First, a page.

Risk factors for blood component therapy in parturients—Case–control study

Daniel Gabbai*, Ariel Many, Liat Lerner-Geva, Emmanuel Attali

*Corresponding author for this work

Research output: Contribution to journalArticlepeer-review

Abstract

Objective: Postpartum hemorrhage is a major cause of maternal morbidity and mortality, so early identification of patients at risk is crucial. In this study, we aim to assess the risk factors for major transfusion in parturients. Methods: A case–control study was conducted between 2011 and 2019. The cases included women who were treated with postpartum major transfusion compared with two control groups, one of which was treated with 1–2 packed red blood cells and one of which was not treated with packed red blood cells. Cases were matched with controls based on two variables: multiple pregnancies and previous history of three or more cesarean sections. A multivariable conditional logistic regression model was used to determine the role of the independent risk factors. Results: Of the 187 424 deliveries included in the present study, 246 (0.3%) women were treated with major transfusions. After applying a multivariate analysis, maternal age (odds ratio [OR] 1.07, 95% confidence interval [CI] 0.996–1.16), antenatal anemia with hemoglobin less than 10 g/dL (OR 12.58, 95% CI 2.86–55.25), retained placenta (OR 5.5, 95% CI 2.15–13.78), and cesarean delivery (OR 10.12, 95% CI 0.93–1.95) remained independent risk factors for major transfusions. Discussion: Retained placenta and antenatal anemia (hemoglobin < 10 g/dL) are independent risk factors for major transfusion. Of these, anemia was found to be the most significant.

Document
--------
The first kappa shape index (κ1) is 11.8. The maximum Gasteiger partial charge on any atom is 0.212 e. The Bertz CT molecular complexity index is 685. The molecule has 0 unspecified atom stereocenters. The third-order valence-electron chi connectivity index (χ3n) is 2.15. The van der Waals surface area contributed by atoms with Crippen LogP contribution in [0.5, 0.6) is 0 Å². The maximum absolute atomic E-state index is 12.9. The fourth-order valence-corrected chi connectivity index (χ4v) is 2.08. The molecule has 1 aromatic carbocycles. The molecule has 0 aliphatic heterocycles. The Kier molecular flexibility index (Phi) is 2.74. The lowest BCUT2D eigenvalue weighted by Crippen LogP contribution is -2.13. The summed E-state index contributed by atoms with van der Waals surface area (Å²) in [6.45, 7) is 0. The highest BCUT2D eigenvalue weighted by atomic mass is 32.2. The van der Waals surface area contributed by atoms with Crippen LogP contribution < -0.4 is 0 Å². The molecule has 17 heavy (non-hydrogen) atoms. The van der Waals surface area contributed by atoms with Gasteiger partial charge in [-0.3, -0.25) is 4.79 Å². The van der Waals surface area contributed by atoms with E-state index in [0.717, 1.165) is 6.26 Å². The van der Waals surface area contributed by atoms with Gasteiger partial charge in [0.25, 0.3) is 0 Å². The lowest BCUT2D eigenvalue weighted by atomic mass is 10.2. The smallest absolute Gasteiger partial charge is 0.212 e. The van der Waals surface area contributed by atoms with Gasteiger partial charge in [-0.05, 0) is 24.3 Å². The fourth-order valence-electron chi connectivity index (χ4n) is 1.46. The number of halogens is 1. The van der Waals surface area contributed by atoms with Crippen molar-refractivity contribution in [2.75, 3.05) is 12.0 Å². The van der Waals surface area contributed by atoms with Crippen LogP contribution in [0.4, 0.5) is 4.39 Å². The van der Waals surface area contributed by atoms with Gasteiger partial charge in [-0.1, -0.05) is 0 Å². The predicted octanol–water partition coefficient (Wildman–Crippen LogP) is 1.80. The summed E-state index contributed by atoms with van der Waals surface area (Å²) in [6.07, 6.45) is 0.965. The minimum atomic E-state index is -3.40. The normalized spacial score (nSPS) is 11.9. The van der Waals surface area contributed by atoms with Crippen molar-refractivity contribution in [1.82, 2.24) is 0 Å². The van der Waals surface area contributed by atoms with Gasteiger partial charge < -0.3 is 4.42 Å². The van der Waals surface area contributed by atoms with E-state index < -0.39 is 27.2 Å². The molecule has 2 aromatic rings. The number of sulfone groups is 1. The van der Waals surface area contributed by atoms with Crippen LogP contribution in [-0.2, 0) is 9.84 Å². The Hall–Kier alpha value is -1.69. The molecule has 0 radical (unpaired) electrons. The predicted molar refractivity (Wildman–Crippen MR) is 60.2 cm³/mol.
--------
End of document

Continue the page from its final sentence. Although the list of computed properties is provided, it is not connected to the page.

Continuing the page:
Original languageEnglish
Pages (from-to)906-912
Number of pages7
JournalInternational Journal of Gynecology and Obstetrics
Volume162
Issue number3
DOIs
StatePublished - Sep 2023

Keywords

  • anemia
  • case–control
  • delivery
  • hemorrhage
  • obstetrics
  • packed cells

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